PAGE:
• Like x 2
  14. eml2

    eml2 Member

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    During the design phase of my system, I asked the installer if I could add more panels later when I got my EV. They said that the POCO usually requires a separate inverter when adding new panels. YMMV.
     
  15. Shygar

    Shygar Member

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    I had 24 panels and added 1 more panel more or less for aesthetic purposes and it was an additional $1000 for the extra panel.
     
  16. novynova

    novynova Member

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    another 4k will bring my system from 5.2kwh to 6.5kwh which is MUCH more than i use... decisions, decisions
     
  17. Shygar

    Shygar Member

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    Do you have anything that is gas powered that you can/want convert to electric? We have gas furnace, stove and water heater. I may consider an electric water heater in the future if our system is oversized even counting the model 3.
     
  18. SoundDaTrumpet

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    I am 50/50 with the electric hybrid water heater decision. I calculated ~4kWh of power per day on average. That's ~30% of the capacity of a Powerwall to cover heating water. Barring a gas outage, I think for backup gas makes sense. From a cost savings standpoint, electric hybrid is good. What makes things more complicated is that regulations force me to very expensive gas heating solutions for anything larger than 55 gallons. The rebates from my utility for electric hybrid are very handsome. I do wonder if federal rebate for this technology will be renewed for 2017.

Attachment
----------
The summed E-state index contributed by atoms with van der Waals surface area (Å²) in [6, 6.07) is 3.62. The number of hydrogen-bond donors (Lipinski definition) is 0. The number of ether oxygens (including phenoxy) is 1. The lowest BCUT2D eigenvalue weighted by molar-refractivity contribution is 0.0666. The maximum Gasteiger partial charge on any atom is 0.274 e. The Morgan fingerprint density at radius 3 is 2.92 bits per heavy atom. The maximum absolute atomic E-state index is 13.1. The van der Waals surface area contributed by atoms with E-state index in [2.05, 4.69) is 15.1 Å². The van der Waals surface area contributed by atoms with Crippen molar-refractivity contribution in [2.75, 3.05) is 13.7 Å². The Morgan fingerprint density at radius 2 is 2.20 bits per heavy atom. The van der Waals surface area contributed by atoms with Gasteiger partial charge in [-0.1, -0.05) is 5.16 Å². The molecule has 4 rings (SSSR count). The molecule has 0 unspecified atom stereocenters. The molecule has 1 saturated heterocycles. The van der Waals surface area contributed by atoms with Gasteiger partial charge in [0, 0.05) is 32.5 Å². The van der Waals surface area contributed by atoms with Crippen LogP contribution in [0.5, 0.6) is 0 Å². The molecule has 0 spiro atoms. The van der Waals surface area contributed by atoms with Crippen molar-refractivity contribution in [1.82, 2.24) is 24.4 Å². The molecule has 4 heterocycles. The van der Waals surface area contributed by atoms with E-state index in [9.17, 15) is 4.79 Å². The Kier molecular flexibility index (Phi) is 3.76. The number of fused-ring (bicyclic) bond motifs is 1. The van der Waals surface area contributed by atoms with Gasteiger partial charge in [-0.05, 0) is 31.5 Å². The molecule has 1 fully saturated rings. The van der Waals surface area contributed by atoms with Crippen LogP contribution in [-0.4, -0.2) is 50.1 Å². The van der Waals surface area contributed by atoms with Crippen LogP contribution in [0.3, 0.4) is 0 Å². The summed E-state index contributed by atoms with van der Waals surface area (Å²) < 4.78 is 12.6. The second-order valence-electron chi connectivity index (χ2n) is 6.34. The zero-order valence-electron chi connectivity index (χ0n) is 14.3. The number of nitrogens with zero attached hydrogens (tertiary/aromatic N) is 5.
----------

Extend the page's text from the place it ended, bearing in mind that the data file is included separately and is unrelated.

19. dhu1

    dhu1 Member

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    We went with electric dryer. We also were in the middle of renovating other parts of the house so we decided to install electric floor heaters.
     
  20. dhu1

    dhu1 Member

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    $4k less 30% for tax credit. so $2.8K for extra 25% production capacity. Not sure what your total cost is at this point--most likely above $16K, so cost/kwh should be averaged down. Trust me, you'll find a way to use up the extra capacity plus you'll love the fact that you really don't need to worry about turning off your lights :) Additionally leaves you optionality for EV in the future.